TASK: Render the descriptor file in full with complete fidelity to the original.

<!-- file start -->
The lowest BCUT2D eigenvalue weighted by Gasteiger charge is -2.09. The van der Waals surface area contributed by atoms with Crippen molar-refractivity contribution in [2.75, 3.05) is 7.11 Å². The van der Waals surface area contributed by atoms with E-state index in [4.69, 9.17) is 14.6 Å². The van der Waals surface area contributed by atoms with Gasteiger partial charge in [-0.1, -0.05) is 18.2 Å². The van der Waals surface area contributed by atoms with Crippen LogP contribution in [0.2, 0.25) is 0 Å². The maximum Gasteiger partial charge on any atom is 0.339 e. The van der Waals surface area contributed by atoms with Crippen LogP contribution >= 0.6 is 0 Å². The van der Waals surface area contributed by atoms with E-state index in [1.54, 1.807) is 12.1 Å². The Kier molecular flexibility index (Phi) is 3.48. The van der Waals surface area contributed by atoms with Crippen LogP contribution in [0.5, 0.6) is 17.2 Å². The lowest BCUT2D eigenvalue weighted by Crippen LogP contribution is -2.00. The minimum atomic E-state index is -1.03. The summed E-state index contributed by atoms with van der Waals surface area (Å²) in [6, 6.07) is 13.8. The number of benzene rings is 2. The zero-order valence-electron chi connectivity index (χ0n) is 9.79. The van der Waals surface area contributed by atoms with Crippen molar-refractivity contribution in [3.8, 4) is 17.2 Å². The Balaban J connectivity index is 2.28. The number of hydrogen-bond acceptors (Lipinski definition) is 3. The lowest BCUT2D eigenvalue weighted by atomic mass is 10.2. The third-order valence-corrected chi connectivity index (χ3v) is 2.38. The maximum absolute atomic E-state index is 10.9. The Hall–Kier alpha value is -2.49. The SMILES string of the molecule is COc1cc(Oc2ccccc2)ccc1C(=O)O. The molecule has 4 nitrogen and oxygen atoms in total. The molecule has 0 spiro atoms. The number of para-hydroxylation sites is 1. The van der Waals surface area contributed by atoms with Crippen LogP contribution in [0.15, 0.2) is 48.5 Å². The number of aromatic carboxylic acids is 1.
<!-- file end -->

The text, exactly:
The lowest BCUT2D eigenvalue weighted by Gasteiger charge is -2.09. The van der Waals surface area contributed by atoms with Crippen molar-refractivity contribution in [2.75, 3.05) is 7.11 Å². The van der Waals surface area contributed by atoms with E-state index in [4.69, 9.17) is 14.6 Å². The van der Waals surface area contributed by atoms with Gasteiger partial charge in [-0.1, -0.05) is 18.2 Å². The van der Waals surface area contributed by atoms with Crippen LogP contribution in [0.2, 0.25) is 0 Å². The maximum Gasteiger partial charge on any atom is 0.339 e. The van der Waals surface area contributed by atoms with Crippen LogP contribution >= 0.6 is 0 Å². The van der Waals surface area contributed by atoms with E-state index in [1.54, 1.807) is 12.1 Å². The Kier molecular flexibility index (Phi) is 3.48. The van der Waals surface area contributed by atoms with Crippen LogP contribution in [0.5, 0.6) is 17.2 Å². The lowest BCUT2D eigenvalue weighted by Crippen LogP contribution is -2.00. The minimum atomic E-state index is -1.03. The summed E-state index contributed by atoms with van der Waals surface area (Å²) in [6, 6.07) is 13.8. The number of benzene rings is 2. The zero-order valence-electron chi connectivity index (χ0n) is 9.79. The van der Waals surface area contributed by atoms with Crippen molar-refractivity contribution in [3.8, 4) is 17.2 Å². The Balaban J connectivity index is 2.28. The number of hydrogen-bond acceptors (Lipinski definition) is 3. The lowest BCUT2D eigenvalue weighted by atomic mass is 10.2. The third-order valence-corrected chi connectivity index (χ3v) is 2.38. The maximum absolute atomic E-state index is 10.9. The Hall–Kier alpha value is -2.49. The SMILES string of the molecule is COc1cc(Oc2ccccc2)ccc1C(=O)O. The molecule has 4 nitrogen and oxygen atoms in total. The molecule has 0 spiro atoms. The number of para-hydroxylation sites is 1. The van der Waals surface area contributed by atoms with Crippen LogP contribution in [0.15, 0.2) is 48.5 Å². The number of aromatic carboxylic acids is 1.